Years ago, tuning your old-fashioned fishfinder was akin to tuning in TV stations, back when we used those rabbit-ears with big balls of tin-foil on the end: you’d jiggle this, turn that, then whack the side of the box and hope all the fuzz would go away. Of course, it usually didn’t. Fortunately, modern fishfinders are much better at giving you a clear picture of what lies below without any added input on your part.
All of those new-fangled computer chips and software patches have become very smart—smarter than most people—at figuring out which signals to ignore and which to display on your LCD. But good as they are, they are not infallible. In fact, in certain conditions your fishfinder is almost guaranteed to show you a sub-par image filled with false-positive returns, clutter, and merged targets. What can you do about it? These fishfinder tuning tips are sure to help.
1. At the start of the day, always start off in auto mode. Even in poor conditions, like water with lots of suspended solids or turbulence, auto mode will give you a starting point that’s better than your best guess.
2. If there’s a lot of clutter at the top of your screen, activate your unit’s STC (which stands for “sensitivity time control,” and basically acts as a short-range filter). That should get rid of the gobbledegook, which is usually the result of air bubbles near the surface (often created by turbulence from your boat). But, wait a sec—surface clutter can also be produced by the presence of large amounts of plankton or algae. Since these form the base of the food chain, at times you will locate fish around areas of heavy surface clutter. You might also be able to locate eddy or current barriers between different water masses by seeing a sudden and dramatic change in surface clutter -- so seeing that stuff near surface isn’t always a bad thing, and you may want to think twice before tuning it out.
3. If there’s a lot of clutter throughout the water column, you’ll probably have to adjust the unit’s gain manually. Start by using the traditional method of setting the sensitivity, tuning it all the way down until the only thing on-screen is the bottom reading. Then, advance the gain until a secondary bottom echo appears below the bottom. Now you have a good starting point. From here, if the screen is relatively clean, leave it be. If there’s clutter at the top only, hit that STC setting. And if there’s clutter throughout, you’ll have to tone down the sensitivity some more—but bear in mind that turning it down from this point may also eliminate weak returns created by small fish, weeds, and other items.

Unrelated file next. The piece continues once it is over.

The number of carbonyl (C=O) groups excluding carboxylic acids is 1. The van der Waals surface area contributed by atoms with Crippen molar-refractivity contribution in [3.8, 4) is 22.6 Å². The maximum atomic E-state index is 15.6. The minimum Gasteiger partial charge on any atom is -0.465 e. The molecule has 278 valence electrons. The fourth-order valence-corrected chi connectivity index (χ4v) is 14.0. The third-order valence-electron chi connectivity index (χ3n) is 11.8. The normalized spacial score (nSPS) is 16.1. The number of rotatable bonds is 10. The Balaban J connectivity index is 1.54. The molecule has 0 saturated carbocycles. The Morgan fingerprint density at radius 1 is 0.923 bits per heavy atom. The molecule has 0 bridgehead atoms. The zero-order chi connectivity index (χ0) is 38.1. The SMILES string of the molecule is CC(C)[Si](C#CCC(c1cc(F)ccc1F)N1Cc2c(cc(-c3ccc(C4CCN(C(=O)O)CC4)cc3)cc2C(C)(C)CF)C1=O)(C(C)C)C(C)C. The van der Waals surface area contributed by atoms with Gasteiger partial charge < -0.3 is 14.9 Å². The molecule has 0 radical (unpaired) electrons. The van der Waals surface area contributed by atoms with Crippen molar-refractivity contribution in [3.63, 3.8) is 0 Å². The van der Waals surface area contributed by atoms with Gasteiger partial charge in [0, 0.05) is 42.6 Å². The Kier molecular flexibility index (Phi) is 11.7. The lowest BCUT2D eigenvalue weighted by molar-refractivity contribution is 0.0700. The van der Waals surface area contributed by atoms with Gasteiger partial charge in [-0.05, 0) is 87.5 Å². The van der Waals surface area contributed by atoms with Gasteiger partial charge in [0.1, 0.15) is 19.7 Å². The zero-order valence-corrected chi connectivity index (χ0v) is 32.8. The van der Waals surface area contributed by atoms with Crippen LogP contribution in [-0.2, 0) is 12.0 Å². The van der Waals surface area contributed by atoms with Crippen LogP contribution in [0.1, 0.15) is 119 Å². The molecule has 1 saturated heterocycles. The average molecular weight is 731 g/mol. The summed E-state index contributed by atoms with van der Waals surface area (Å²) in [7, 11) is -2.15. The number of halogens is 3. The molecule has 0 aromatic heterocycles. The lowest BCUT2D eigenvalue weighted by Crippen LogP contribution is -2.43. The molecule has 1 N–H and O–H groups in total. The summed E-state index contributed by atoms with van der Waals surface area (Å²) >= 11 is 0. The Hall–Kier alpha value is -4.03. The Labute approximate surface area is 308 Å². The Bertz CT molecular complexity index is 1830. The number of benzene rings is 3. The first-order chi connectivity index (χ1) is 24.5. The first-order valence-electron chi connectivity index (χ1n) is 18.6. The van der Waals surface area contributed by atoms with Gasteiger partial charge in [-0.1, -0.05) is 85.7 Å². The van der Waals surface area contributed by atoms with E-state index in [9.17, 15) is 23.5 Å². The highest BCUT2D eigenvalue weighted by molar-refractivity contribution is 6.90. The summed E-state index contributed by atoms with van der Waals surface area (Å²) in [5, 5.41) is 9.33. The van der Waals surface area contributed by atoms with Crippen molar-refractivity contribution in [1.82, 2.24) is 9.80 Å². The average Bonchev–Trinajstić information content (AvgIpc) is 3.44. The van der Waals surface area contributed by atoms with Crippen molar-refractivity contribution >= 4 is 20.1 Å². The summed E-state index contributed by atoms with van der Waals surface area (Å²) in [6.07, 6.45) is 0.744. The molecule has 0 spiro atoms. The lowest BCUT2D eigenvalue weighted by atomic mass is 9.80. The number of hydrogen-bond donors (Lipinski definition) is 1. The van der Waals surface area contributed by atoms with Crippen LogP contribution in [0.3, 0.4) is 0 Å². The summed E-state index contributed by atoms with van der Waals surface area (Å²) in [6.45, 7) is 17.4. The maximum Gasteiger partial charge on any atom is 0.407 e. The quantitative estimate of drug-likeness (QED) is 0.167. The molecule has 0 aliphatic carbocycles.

4. Don’t try to tune out faint lines that appear underwater at a relatively consistent depth. These aren’t clutter or false-positive readings, they’re thermoclines. These are temperature barriers, which have formed between different layers of water. Sometimes thermoclines show up as relatively thick lines (usually in blue or green on color units); other times, they’ll be a series of single dots. It’s important to keep track of thermocline depths because fish often gather just above or below them. (Fishing tip: Areas where drop-offs, ledges, and other structures intersect with the thermocline are often red-hot). Sensitive units will usually show thermoclines while set in auto mode, but if you have a very inexpensive or weak unit, you may have to increase sensitivity in order for them to appear.
5. Learn how the changes you make on-screen relate to the real world through experimentation. You can do this by changing the tuning when you run into a big school of fish, and as a result you know what you’re looking at on-screen—but it could be quite a while before this opportunity arises. A more sure-fire approach is to position your boat where you know what the bottom composition is. Then alter the settings as you watch the screen, and see how it changes the bottom line. Remember that the way bottom composition is reflected on-screen seems bass-ackwards to most people. Hard bottom reflects a thin, well-defined line (which people often interpret as a weak return, but actually reflects the fact that the sonar signal didn’t penetrate deep into the bottom). Soft bottom, on the other hand, tends to leave behind a thick return which looks strong on the screen but is really the result of the sonar’s penetration into muck and mud.
6. Use your zoom function as much as possible, especially in deep water. In 200 to 300 feet of water, it’s easy to glance at the screen and think there’s nothing down there. But zoom in, and you might see swarms of fish. Why? Because your LCD screen has a limited number of pixels, so the amount of coverage each and every pixel represents increases as depth increases. When it gets to the point that a single pixel represents a foot or two of water, fish and structure, bottom, or multiple fish will all begin to merge on-screen. Just how deep will target separation begin to fail you? That depends on your specific model and the size and resolution of its screen.
Ready for some tips on seeing better above the surface? Check out Marine Electronics 101: How to use Radar